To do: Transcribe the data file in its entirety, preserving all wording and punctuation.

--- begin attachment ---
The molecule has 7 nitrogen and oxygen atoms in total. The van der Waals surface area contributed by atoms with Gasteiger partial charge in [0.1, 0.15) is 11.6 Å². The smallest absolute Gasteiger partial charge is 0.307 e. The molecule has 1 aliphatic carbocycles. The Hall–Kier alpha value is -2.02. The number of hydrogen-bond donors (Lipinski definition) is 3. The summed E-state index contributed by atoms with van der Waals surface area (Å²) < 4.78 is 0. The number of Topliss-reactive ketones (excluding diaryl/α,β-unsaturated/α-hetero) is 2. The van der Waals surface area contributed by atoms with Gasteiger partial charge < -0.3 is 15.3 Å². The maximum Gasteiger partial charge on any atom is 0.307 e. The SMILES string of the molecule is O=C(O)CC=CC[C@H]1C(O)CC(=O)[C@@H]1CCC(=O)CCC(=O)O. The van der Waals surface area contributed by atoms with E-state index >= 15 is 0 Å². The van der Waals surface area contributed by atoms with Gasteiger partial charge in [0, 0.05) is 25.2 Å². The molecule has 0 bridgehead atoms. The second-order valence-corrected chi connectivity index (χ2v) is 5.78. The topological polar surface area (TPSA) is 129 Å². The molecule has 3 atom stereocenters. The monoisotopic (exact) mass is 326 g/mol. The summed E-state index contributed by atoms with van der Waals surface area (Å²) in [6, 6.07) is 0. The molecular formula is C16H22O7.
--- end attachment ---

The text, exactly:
The molecule has 7 nitrogen and oxygen atoms in total. The van der Waals surface area contributed by atoms with Gasteiger partial charge in [0.1, 0.15) is 11.6 Å². The smallest absolute Gasteiger partial charge is 0.307 e. The molecule has 1 aliphatic carbocycles. The Hall–Kier alpha value is -2.02. The number of hydrogen-bond donors (Lipinski definition) is 3. The summed E-state index contributed by atoms with van der Waals surface area (Å²) < 4.78 is 0. The number of Topliss-reactive ketones (excluding diaryl/α,β-unsaturated/α-hetero) is 2. The van der Waals surface area contributed by atoms with Gasteiger partial charge < -0.3 is 15.3 Å². The maximum Gasteiger partial charge on any atom is 0.307 e. The SMILES string of the molecule is O=C(O)CC=CC[C@H]1C(O)CC(=O)[C@@H]1CCC(=O)CCC(=O)O. The van der Waals surface area contributed by atoms with E-state index >= 15 is 0 Å². The van der Waals surface area contributed by atoms with Gasteiger partial charge in [0, 0.05) is 25.2 Å². The molecule has 0 bridgehead atoms. The second-order valence-corrected chi connectivity index (χ2v) is 5.78. The topological polar surface area (TPSA) is 129 Å². The molecule has 3 atom stereocenters. The monoisotopic (exact) mass is 326 g/mol. The summed E-state index contributed by atoms with van der Waals surface area (Å²) in [6, 6.07) is 0. The molecular formula is C16H22O7.